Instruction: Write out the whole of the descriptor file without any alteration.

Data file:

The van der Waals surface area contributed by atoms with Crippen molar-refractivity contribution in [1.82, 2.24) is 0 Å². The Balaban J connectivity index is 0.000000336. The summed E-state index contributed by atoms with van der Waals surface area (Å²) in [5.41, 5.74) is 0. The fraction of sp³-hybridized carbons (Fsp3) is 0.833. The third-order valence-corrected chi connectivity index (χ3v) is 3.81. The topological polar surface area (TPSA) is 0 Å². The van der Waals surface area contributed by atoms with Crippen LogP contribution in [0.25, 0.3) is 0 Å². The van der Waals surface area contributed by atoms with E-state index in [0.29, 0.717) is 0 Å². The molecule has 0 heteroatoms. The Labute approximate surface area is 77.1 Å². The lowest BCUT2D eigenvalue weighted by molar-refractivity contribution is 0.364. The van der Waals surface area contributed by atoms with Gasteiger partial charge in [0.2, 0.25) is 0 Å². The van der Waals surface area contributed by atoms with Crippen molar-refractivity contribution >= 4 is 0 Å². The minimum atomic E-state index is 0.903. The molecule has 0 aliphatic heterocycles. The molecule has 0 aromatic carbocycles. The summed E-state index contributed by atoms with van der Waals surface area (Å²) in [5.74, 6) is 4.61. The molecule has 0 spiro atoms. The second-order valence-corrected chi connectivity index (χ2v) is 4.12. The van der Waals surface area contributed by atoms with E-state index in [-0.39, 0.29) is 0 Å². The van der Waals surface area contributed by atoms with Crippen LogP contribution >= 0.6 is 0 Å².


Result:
The van der Waals surface area contributed by atoms with Crippen molar-refractivity contribution in [1.82, 2.24) is 0 Å². The Balaban J connectivity index is 0.000000336. The summed E-state index contributed by atoms with van der Waals surface area (Å²) in [5.41, 5.74) is 0. The fraction of sp³-hybridized carbons (Fsp3) is 0.833. The third-order valence-corrected chi connectivity index (χ3v) is 3.81. The topological polar surface area (TPSA) is 0 Å². The van der Waals surface area contributed by atoms with Crippen LogP contribution in [0.25, 0.3) is 0 Å². The van der Waals surface area contributed by atoms with E-state index in [0.29, 0.717) is 0 Å². The molecule has 0 heteroatoms. The Labute approximate surface area is 77.1 Å². The lowest BCUT2D eigenvalue weighted by molar-refractivity contribution is 0.364. The van der Waals surface area contributed by atoms with Gasteiger partial charge in [0.2, 0.25) is 0 Å². The van der Waals surface area contributed by atoms with Crippen molar-refractivity contribution >= 4 is 0 Å². The minimum atomic E-state index is 0.903. The molecule has 0 aliphatic heterocycles. The molecule has 0 aromatic carbocycles. The summed E-state index contributed by atoms with van der Waals surface area (Å²) in [5.74, 6) is 4.61. The molecule has 0 spiro atoms. The second-order valence-corrected chi connectivity index (χ2v) is 4.12. The van der Waals surface area contributed by atoms with E-state index in [-0.39, 0.29) is 0 Å². The van der Waals surface area contributed by atoms with Crippen LogP contribution >= 0.6 is 0 Å².